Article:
There are four areas that cerebral palsy affects:
Since CP most commonly affects the area of the brain responsible for movement, there are many muscle-related disabilities to look out for.
A few common ones are:
Shaky movements, abnormally stiff or loose muscles, difficulty in grasping small objects, and less movement on one side of the body over the other.
2. General Development
Sometimes along with muscle-related abnormalities, a child may have developmental delays as well.
Some things to look out for are if the child doesn’t roll over by four months, or doesn’t learn to talk by the age of two.
That said, different children hit these milestones at their own ages! Even if they're running a bit late, that doesn’t automatically mean that they are developmentally deficient at all.
Although children with CP often have average to above average intelligence, about one third of children are cognitively impaired. This means that they may trouble remembering, learning new things, concentrating, or making decisions that affect their everyday life.
Some common signs are not learning to talk by the age of two, or not understanding basic grammar by the age of 5.
4. Emotions and Behaviour
Children with CP often have a low self-esteem. They may also have excessive anxiety, mood swings, or temper tantrums.
As such, unless a child’s cerebral palsy is very mild, parents can expect certain differences to exist between children with CP and those without CP. But different isn't a bad word. There is an abundance of therapies and assistive devices out there to help parents and children live fulfilling, fruitful lives together no matter how severe the CP may be.
Generally, signs of cerebral palsy appear within the first few months of a child’s life. However, it’s possible for there not to be a conclusive diagnosis until the child turns two and even older.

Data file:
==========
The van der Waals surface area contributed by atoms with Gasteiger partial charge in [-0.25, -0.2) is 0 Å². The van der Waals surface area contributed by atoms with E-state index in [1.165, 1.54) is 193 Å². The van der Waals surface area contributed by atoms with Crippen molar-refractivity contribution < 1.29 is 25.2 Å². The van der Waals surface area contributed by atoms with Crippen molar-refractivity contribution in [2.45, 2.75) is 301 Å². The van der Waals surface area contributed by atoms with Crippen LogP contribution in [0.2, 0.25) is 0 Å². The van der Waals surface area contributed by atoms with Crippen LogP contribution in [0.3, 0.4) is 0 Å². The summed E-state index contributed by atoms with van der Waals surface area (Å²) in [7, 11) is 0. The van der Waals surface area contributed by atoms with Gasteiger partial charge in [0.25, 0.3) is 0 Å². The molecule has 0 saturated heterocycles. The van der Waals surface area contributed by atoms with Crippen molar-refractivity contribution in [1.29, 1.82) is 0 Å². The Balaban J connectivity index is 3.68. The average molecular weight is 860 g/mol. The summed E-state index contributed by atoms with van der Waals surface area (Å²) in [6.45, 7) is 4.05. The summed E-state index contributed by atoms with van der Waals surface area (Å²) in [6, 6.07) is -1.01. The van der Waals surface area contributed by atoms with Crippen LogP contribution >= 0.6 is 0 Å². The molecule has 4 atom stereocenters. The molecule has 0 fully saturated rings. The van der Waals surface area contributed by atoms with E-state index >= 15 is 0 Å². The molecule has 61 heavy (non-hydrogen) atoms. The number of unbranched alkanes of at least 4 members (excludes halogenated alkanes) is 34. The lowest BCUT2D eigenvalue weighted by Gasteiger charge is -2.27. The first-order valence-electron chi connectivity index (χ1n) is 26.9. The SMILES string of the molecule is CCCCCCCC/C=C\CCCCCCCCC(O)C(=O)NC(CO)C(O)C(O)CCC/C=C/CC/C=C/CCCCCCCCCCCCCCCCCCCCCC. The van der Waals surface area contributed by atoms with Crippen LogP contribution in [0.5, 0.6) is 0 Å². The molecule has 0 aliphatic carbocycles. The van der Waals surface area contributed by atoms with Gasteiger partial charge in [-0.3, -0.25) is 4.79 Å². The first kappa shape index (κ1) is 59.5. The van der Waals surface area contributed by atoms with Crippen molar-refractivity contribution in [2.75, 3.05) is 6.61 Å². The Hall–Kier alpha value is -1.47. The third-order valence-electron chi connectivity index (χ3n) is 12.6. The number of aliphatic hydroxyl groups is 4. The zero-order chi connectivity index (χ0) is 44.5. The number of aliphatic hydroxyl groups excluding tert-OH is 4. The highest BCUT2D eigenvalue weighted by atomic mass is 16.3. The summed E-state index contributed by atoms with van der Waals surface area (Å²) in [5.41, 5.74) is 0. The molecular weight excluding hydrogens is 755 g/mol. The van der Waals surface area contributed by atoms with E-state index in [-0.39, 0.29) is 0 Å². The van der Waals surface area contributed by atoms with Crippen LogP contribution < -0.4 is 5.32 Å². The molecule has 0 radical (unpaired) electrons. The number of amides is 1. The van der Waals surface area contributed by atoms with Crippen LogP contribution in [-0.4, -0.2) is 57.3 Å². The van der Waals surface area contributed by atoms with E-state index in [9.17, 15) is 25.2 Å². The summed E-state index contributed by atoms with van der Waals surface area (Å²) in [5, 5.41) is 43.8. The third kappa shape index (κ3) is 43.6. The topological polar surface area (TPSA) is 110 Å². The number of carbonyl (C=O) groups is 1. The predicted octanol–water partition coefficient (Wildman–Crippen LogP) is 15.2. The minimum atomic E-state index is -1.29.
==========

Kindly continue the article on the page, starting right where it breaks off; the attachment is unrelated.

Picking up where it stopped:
Children with CP can show a wide variety of signs, including:
- Stiff or tight muscles and exaggerated reflexes
- Delays in reaching essential motor skill milestones, such as rolling over or sitting up
- Abnormal muscle tone - either rigid and stiff or weak and floppy
- Weakness in one arm and/or leg
- Lack of muscle coordination
- Walking on toes or with a crouched gait or scissored gait
- Shaking or other involuntary movements
- And excessive drooling or a difficulty in swallowing or speaking
If you’re concerned that your child may have cerebral palsy, here are a few early signs to look out for:
For children until 6 months of age:
1. The baby’s head may lag when picking him or her up or while lying on his or her back
2. The child may feel especially stiff or floppy
3. Or when picking the baby up, his or her legs stiffen or cross like a scissors.
For children above 6 months of age:
1. The baby may not be rolling over in either direction
2. The baby can’t bring his or her hands together
3. The child may have a hard time bringing his or her hands to his or her mouth.
4. Or the child may only reach out with one hand while keeping the other hand in a fist
For children above 10 months of age:
1. The baby may crawl in a lopsided manner, pushing off with one hand and leg while while dragging the opposite hand and leg
2. Or the baby may not be able to stand without support.